EL PASO, Texas (KTSM) – The Texas Department of Transportation (TxDOT) El Paso plans to integrate pedestrian safety infrastructure into the popular Cincinnati entertainment district in West El Paso.
State Highway 20 or Mesa Street divides the area that many people from college students to local residents to party goers walk through every day.
“This was one of several locations that we think needs improvement,” said Jennifer Wright, a spokeswoman for TxDot El Paso.
Wright says TxDot is improving pedestrian infrastructure along Mesa and neighboring streets like Cincinnati, Baltimore, Cliff, and Boston.
Some of the improvements include:
SH 20 from Baltimore to Cincinnati
- Increased median
- Pedestrian railings along the center and curb line to direct traffic to the marked intersections
- Merging of the driveways to improve pedestrian friendliness on the north side
- Street lighting for zebra crossings in Baltimore and Cincinnati
- Realignment of the curb line to shorten the length of the pedestrian crossings along Baltimore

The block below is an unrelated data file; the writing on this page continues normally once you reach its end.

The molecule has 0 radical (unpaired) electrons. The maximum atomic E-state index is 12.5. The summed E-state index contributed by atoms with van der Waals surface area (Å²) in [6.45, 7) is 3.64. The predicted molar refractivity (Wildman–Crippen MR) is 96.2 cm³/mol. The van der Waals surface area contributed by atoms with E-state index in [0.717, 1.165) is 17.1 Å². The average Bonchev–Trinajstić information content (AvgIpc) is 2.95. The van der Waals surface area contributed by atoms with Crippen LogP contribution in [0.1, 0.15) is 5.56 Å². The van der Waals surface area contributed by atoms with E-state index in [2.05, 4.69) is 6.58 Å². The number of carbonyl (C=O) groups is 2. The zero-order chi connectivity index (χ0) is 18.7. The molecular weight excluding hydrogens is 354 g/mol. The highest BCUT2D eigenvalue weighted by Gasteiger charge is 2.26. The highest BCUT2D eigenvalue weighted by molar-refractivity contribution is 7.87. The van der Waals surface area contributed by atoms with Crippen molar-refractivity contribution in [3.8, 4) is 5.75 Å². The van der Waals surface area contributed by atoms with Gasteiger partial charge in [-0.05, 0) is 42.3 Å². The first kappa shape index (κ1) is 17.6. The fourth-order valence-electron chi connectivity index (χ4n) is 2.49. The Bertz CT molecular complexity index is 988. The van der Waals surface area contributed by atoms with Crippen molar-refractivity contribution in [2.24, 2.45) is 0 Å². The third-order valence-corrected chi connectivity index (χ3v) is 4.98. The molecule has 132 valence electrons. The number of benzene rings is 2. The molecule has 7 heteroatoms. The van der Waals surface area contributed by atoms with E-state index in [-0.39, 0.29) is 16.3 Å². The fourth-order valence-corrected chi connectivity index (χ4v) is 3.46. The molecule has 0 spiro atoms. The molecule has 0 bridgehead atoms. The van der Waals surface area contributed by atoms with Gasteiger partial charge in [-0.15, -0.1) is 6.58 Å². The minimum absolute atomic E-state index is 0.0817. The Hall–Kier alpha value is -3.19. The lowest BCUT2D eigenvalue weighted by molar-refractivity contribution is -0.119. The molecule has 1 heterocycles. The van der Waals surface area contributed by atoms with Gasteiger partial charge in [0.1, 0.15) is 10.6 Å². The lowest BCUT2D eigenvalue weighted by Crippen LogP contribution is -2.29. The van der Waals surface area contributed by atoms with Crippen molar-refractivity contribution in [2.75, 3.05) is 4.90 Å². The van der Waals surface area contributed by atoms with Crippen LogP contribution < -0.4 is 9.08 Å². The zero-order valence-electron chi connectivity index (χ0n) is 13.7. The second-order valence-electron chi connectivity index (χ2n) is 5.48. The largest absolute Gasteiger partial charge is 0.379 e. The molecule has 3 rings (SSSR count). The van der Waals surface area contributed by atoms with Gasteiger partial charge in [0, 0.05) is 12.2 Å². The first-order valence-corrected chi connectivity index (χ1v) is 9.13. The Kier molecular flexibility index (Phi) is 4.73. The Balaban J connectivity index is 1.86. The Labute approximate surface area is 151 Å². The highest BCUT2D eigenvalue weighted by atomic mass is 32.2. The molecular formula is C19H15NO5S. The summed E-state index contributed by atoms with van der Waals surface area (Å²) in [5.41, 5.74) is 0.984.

SH 20 near Boston and Cliff
- Pedestrian hybrid beacons with pedestrian protection on the median
“We know people come here to have a good time and we just want them to keep doing it,” Wright said.
Wright said there had been multiple accidents and fatalities in the area, possibly due to high speed and alcohol, but said the improvements should add even more safety.
“Hopefully this will add some attention-grabbing components that will make drivers in the area more aware,” Wright said.
The project is scheduled to start construction in about a month and will cost around $ 800,000.
Austin Allen, the owner of the Palomino Tavern and a member of the Uptown Parking Benefit District, said these improvements were long overdue.
“All vehicle and / or personal accidents that happen in the neighborhood are always like, oh my god, when is someone going to do something about it,” Allen said.
Allen said other infrastructure plans were also in the works to turn old alleys into safer passageways adorned with lights and murals.
“There’s a lot of foot traffic there because people go to Lost and Found and other places along Stanton and the idea is to make it easy on the eyes and do some cool things with it,” Allen said.
The money for the repair of the alleys comes from the parking meters in the area, which is used for security and infrastructure measures in the area.